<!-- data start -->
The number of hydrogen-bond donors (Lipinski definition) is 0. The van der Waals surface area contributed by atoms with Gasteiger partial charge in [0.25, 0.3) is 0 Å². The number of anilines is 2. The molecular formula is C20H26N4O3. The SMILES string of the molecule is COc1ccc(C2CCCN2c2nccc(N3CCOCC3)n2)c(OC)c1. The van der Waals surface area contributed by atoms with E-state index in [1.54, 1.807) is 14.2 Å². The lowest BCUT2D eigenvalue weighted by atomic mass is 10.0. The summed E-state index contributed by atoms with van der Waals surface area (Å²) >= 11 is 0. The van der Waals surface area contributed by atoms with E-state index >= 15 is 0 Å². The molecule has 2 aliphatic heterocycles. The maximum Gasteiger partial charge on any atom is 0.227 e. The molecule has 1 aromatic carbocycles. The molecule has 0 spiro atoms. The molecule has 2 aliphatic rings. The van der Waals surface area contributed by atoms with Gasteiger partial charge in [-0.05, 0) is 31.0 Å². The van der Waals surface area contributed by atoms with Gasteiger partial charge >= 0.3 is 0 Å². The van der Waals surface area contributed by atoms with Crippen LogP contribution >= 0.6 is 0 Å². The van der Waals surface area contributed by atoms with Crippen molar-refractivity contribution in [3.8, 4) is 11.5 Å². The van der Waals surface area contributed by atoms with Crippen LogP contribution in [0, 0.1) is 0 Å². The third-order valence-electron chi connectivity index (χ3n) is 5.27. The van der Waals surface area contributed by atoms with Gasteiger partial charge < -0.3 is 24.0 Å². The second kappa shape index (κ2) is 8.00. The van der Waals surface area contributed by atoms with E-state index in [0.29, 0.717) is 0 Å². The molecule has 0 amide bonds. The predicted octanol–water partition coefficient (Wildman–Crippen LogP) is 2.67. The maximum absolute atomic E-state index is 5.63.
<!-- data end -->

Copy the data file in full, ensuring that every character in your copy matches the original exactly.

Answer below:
The number of hydrogen-bond donors (Lipinski definition) is 0. The van der Waals surface area contributed by atoms with Gasteiger partial charge in [0.25, 0.3) is 0 Å². The number of anilines is 2. The molecular formula is C20H26N4O3. The SMILES string of the molecule is COc1ccc(C2CCCN2c2nccc(N3CCOCC3)n2)c(OC)c1. The van der Waals surface area contributed by atoms with E-state index in [1.54, 1.807) is 14.2 Å². The lowest BCUT2D eigenvalue weighted by atomic mass is 10.0. The summed E-state index contributed by atoms with van der Waals surface area (Å²) >= 11 is 0. The van der Waals surface area contributed by atoms with E-state index >= 15 is 0 Å². The molecule has 2 aliphatic heterocycles. The maximum Gasteiger partial charge on any atom is 0.227 e. The molecule has 1 aromatic carbocycles. The molecule has 0 spiro atoms. The molecule has 2 aliphatic rings. The van der Waals surface area contributed by atoms with Gasteiger partial charge in [-0.05, 0) is 31.0 Å². The van der Waals surface area contributed by atoms with Gasteiger partial charge >= 0.3 is 0 Å². The van der Waals surface area contributed by atoms with Crippen LogP contribution >= 0.6 is 0 Å². The van der Waals surface area contributed by atoms with Crippen molar-refractivity contribution in [3.8, 4) is 11.5 Å². The van der Waals surface area contributed by atoms with Crippen LogP contribution in [0, 0.1) is 0 Å². The third-order valence-electron chi connectivity index (χ3n) is 5.27. The van der Waals surface area contributed by atoms with Gasteiger partial charge < -0.3 is 24.0 Å². The second kappa shape index (κ2) is 8.00. The van der Waals surface area contributed by atoms with E-state index in [0.29, 0.717) is 0 Å². The molecule has 0 amide bonds. The predicted octanol–water partition coefficient (Wildman–Crippen LogP) is 2.67. The maximum absolute atomic E-state index is 5.63.